previews\ Sep 14, 2009 at 8:00 pm

Borderlands - PS3 - Preview 3

Borderlands is a name that has several different meanings … it could describe the area between countries, those places that buttress up against another region; it is also the name of the 2K Games’ title that combines the action of a first-person shooter with the character leveling systems commonly associated with role-playing games.

A bit on the gritty side, Borderlands (slated for a mid-October release on the PS3) plops players down in a dustbowl near a shanty town with a robot as the guide. Of course, the robot has humanoids who are not fond of it and you, guilty by association, have to clear your path into the opening stages of the game. So much for easing you into things. Fortunately, there are several pre-made characters to choose from and each has a specialty. Pick the sniper and you simple load up the rifle, target and pick off your enemies from distance.

But don’t expect Borderlands to hold your hand and make it all sunshine and headshots – nope, this game requires you to follow some tried-and-true tactics when shooting at the opposition … like backing up. They will come at you and you will empty a clip and have to suffer through a reloading time that seems all too long when the enemy is advancing.

The whole entry into Borderlands, in a shanty town that springs to life quite nicely, is a tutorial for gamers. You will learn the mechanics of combat, and how to revive should you fail to duck incoming projectiles often enough to not be as handy as you hoped in the melee setting.  

One of the nice points of the game is the procedural weapons creation in which weapons are dynamically generated. See a box, might be anything in there – all of which makes the game a fresh experience every time you play.

Borderlands is a mission-based game, with each mission rolling seamlessly – if the preview disk carries into the release in any indication – into the next. You will meet an interesting assortment of characters, collect power-ups, ammo and level experience. The game also will feature multiplayer gaming in a couple of different ways, including split-screen.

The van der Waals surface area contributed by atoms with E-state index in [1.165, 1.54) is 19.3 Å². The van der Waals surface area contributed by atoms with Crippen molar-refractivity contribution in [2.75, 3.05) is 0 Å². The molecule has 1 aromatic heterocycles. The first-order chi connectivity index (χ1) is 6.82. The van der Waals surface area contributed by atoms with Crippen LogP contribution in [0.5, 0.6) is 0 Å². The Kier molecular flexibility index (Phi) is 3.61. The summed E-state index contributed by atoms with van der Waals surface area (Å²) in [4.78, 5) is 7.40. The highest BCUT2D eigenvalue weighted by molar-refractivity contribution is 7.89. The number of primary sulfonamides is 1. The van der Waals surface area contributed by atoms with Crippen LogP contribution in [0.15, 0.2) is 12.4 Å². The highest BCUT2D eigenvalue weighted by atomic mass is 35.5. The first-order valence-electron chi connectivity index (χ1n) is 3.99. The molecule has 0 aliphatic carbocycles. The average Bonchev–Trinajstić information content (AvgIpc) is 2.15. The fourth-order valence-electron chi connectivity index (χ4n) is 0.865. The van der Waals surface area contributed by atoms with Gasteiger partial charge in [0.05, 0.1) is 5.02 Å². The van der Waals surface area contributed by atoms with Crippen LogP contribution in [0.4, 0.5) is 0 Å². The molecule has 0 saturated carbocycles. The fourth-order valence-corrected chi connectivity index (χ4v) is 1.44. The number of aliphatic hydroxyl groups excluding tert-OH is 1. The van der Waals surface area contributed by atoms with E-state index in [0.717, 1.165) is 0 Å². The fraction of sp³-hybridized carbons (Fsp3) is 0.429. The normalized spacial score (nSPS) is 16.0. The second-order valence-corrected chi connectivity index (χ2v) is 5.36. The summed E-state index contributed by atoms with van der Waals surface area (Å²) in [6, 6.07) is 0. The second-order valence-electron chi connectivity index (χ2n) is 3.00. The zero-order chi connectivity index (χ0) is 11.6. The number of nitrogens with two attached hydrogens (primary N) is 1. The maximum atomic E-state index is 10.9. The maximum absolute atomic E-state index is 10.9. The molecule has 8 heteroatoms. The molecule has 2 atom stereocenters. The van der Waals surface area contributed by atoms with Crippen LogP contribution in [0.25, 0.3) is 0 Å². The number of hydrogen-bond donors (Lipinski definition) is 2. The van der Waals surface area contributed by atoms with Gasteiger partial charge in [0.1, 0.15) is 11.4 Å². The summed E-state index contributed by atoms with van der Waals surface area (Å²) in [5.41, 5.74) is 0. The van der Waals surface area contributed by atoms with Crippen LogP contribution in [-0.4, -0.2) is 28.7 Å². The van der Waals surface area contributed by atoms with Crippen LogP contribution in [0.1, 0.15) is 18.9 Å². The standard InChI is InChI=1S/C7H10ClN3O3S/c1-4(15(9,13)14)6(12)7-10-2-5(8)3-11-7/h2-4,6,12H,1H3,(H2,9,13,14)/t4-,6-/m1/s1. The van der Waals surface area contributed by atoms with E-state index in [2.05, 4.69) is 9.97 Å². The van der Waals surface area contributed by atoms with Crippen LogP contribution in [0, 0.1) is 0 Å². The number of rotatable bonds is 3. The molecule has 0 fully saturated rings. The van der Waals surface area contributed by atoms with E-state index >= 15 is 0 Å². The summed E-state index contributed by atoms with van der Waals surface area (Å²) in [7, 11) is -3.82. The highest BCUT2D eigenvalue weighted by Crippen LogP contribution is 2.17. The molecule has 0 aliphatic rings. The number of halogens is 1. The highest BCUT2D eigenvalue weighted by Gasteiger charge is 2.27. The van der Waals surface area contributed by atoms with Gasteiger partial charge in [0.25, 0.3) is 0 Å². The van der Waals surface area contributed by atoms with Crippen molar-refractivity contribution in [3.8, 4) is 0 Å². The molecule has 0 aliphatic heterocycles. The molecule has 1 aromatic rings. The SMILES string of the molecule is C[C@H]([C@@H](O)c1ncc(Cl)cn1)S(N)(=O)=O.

The way the dev team – Gearbox Software – handles the graphics is far and away a compelling reason to check this game out. The game uses a stylized comic style that is just shy of cel-shading, but gives the game an almost graphic novel look and feel. That element is driven home when you meet different characters in the game and the way they are freeze-framed against a solid color backdrop with their name splashed over the top.

Each character has a backstory and those are odd, to say the least, but that is part of the charm of this game. Sure, you pick up ammo and other items, you zoom in and melee opponents that are too close, but it is the game’s overriding graphical style that first supplants the notion that this is a bit different that your standard shooter fare.

Borderlands releases in the fall and is certainly a game that is quirky, entertaining and worth keeping an eye on.

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